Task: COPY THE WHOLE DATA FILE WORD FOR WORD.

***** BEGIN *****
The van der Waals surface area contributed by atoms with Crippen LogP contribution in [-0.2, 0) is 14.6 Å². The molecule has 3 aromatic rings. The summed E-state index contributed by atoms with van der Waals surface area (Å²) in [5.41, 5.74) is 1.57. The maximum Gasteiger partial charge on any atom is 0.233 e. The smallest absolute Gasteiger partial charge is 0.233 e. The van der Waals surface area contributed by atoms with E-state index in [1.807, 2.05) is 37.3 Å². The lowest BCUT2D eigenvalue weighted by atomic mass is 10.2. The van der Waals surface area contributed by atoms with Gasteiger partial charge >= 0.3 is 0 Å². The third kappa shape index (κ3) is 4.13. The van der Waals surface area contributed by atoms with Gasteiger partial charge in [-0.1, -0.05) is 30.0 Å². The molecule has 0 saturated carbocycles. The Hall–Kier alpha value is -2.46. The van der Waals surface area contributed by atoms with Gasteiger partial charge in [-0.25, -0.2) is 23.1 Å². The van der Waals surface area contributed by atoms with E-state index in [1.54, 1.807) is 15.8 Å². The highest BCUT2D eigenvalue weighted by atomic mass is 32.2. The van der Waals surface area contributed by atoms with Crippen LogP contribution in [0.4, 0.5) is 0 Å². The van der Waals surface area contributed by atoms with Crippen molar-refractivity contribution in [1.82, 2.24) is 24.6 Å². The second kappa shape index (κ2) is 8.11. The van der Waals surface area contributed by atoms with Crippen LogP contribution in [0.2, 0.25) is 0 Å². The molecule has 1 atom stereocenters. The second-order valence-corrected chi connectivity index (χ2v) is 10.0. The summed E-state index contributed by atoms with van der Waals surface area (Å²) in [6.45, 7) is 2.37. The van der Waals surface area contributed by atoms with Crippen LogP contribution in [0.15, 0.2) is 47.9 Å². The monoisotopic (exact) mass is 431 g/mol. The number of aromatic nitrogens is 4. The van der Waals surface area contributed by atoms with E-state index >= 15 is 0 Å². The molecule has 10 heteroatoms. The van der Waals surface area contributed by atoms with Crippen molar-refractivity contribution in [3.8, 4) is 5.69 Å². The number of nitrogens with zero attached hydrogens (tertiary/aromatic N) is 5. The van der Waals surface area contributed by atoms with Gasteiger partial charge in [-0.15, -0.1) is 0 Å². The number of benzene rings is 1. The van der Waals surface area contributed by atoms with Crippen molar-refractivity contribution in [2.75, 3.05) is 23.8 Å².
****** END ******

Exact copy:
The van der Waals surface area contributed by atoms with Crippen LogP contribution in [-0.2, 0) is 14.6 Å². The molecule has 3 aromatic rings. The summed E-state index contributed by atoms with van der Waals surface area (Å²) in [5.41, 5.74) is 1.57. The maximum Gasteiger partial charge on any atom is 0.233 e. The smallest absolute Gasteiger partial charge is 0.233 e. The van der Waals surface area contributed by atoms with E-state index in [1.807, 2.05) is 37.3 Å². The lowest BCUT2D eigenvalue weighted by atomic mass is 10.2. The van der Waals surface area contributed by atoms with Gasteiger partial charge >= 0.3 is 0 Å². The third kappa shape index (κ3) is 4.13. The van der Waals surface area contributed by atoms with Gasteiger partial charge in [-0.1, -0.05) is 30.0 Å². The molecule has 0 saturated carbocycles. The Hall–Kier alpha value is -2.46. The van der Waals surface area contributed by atoms with Gasteiger partial charge in [-0.25, -0.2) is 23.1 Å². The van der Waals surface area contributed by atoms with E-state index in [1.54, 1.807) is 15.8 Å². The highest BCUT2D eigenvalue weighted by atomic mass is 32.2. The van der Waals surface area contributed by atoms with Crippen LogP contribution in [0.4, 0.5) is 0 Å². The van der Waals surface area contributed by atoms with Crippen molar-refractivity contribution in [1.82, 2.24) is 24.6 Å². The second kappa shape index (κ2) is 8.11. The van der Waals surface area contributed by atoms with Crippen LogP contribution in [0.2, 0.25) is 0 Å². The molecule has 1 atom stereocenters. The second-order valence-corrected chi connectivity index (χ2v) is 10.0. The summed E-state index contributed by atoms with van der Waals surface area (Å²) in [6.45, 7) is 2.37. The van der Waals surface area contributed by atoms with Crippen LogP contribution in [0.15, 0.2) is 47.9 Å². The monoisotopic (exact) mass is 431 g/mol. The number of aromatic nitrogens is 4. The van der Waals surface area contributed by atoms with E-state index >= 15 is 0 Å². The molecule has 10 heteroatoms. The van der Waals surface area contributed by atoms with Crippen molar-refractivity contribution in [3.8, 4) is 5.69 Å². The number of nitrogens with zero attached hydrogens (tertiary/aromatic N) is 5. The van der Waals surface area contributed by atoms with Gasteiger partial charge in [-0.15, -0.1) is 0 Å². The number of benzene rings is 1. The van der Waals surface area contributed by atoms with Crippen molar-refractivity contribution in [2.75, 3.05) is 23.8 Å².